In the order of Hobbes, Locke, and Rousseau, as time went on, the positive image of the government declined, and the negative image of humans in a state of nature became more positive. The reason that Locke’s philosophies are the most influential in democracies in today’s world is because his thinking was much more moderate than the extreme ideas of Hobbes and Rousseau; Hobbes believed humans were inherently evil and Rousseau believed humans were inherently good. Contrastingly, Locke believed that humans would fair well in a state of nature, but could utilize government as a source of order and benefit in life. In the end, their thoughts of the state of humans in a natural realm are what motivated their various thoughts about government. Although it is difficult to see what a human society would be like under complete anarchy, through the trials and errors of different countries and different political regimes, the philosophies of the different thinkers have shown their various benefits and
John Locke, a 17th century philosopher from England, was a man who contained many ideas and theories on how particular civilizations should operate. John Locke philosophized “that there was an unspoken law amongst men known as “The Law of Nature” (“state of nature” Locke). The “law of nature” depicts a community in which there was only moral law. Thus the “law of nature” portrays a “state of perfect freedom where all men share their equality” (“state of nature”4). This statement basically states that “no one has power over another and are free (Locke 4)” to govern themselves accordingly.
Only those who are born with true philosophical understanding can rule. In the Second Treatise by John Locke, Locke addresses the state of nature, which is essentially equality and freedom. Even though people have liberty, they still need to obey natural laws. On the contrary of Plato’s just city, Locke believes that absolute authority is not a civil government. A civil society is where the majority rules.
independent”. According to the state of nature, no man should endanger another man’s life, well-being, freedom, or possessions. Everyone is “obligated by the laws of nature to respect the rights of every man”, according to Locke. 2. It is necessary for man to give up certain liberties under the laws of nature when entering into society.
Locke's most important and influential political writings are contained in his Two Treatises on Government. The first treatise is concerned almost exclusively with refuting the argument that political authority was derived from religious authority. The second treatise contains Locke’s own constructive view of the aims and justification for civil government. According to Locke, the State of Nature, the natural condition of mankind, is a state of perfect and complete liberty to conduct one's life as one best sees fit, free from the interference of others. This does not mean, however, that it is a state of license: one is not free to do anything at all one pleases, or even anything that one judges to be in one’s interest.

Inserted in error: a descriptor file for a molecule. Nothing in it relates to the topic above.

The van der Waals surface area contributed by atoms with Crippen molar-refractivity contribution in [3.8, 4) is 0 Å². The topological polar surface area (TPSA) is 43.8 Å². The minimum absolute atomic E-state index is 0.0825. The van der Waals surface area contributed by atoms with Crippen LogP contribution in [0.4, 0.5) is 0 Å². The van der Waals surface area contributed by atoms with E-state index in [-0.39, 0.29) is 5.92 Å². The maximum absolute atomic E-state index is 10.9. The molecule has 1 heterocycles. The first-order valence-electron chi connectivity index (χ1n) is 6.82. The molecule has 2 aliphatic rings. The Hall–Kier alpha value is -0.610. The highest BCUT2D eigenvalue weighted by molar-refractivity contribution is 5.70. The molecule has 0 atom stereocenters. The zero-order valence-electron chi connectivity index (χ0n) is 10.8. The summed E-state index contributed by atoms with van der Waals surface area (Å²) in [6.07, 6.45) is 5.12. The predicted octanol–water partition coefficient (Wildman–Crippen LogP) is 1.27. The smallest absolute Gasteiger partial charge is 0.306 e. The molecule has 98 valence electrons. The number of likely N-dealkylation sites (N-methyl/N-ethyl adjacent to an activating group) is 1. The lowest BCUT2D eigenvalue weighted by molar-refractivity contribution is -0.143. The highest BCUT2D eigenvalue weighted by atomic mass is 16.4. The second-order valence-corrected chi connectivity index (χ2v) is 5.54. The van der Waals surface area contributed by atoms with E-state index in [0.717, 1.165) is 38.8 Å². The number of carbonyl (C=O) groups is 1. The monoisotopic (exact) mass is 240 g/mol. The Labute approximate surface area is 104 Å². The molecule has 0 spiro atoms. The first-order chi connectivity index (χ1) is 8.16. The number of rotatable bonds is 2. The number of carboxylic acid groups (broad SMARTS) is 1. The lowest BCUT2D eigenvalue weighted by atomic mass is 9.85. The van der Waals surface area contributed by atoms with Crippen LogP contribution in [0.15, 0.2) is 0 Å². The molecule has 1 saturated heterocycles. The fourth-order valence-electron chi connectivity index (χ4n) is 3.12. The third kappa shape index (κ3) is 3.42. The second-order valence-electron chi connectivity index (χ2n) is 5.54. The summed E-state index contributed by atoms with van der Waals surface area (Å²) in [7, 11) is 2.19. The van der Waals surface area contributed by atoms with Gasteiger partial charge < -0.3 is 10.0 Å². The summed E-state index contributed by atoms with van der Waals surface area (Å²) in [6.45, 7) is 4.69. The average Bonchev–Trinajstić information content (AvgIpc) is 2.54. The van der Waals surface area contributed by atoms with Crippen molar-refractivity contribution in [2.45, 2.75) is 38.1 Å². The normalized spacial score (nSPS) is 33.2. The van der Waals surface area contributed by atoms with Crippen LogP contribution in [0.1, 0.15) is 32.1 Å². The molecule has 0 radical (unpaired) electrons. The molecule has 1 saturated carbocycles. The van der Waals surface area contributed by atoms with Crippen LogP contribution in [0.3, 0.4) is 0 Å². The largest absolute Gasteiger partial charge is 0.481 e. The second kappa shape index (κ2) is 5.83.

Locke’s definition of liberty depends on whether the person is in the state of nature, in which people are “without subordination or subjection” (Locke 101) or if they have formed into a commonwealth, or whenever “any number of men are so united into one society, as to quit every one his executive power of the law of nature, and resign it to the public” (Locke 137-38). In the Lockean state of nature, men have a “freedom to order their actions and dispose of their possessions and persons” (Locke 101). This freedom is still limited by what Locke refers to as the law of nature, or that “no one ought to harm another in his life, health, liberty, or possessions” (Locke 102). He also defines the liberty of the state of nature as “not to be under any will or legislative authority of man” (Locke 109). In his form of commonwealth, there is more limited freedom, in which liberty is to “be under no legislative power, but that established, by the consent of the commonwealth” (Locke 110).
John Locke is a famous and influential 17th century English philosopher and political theorist who not only influenced and laid the ground work for the Enlightenment, but who also influenced the foundations of the American Declaration of Independence and the Constitution. Being one of the authors of the Social Contract Theory, he paved the way for democracy, republicanism and liberalism. One of his most important and notable work’s to this day is the “Two Treatises of Civil Government,” which is the document in which the American founding fathers accredited their work to as they used his political theories to draft both the Declaration of Independence and the Constitution.
In John Locke’s Second Treatise of Government, Locke focuses on the definition and function of property in chapter four. Locke wants to argue that man can attain private property in several ways (Socrates 6 sect. 25). Locke believed that there are two arguments for the acquisition of private property in a state of nature. First the labor-mixing argument and the value-adding argument (Locke 7 sect. 27). His argument states that if one mixes one’s labor with unknown land or resources, one then owns the unowned land or resources (Locke 7 sect. 27). However, this statement is not entirely true, if one mixes what one owns with what one does not own, it does not create self-ownership. Locke’s state of nature is then tainted and no longer includes equality and commonality among mankind.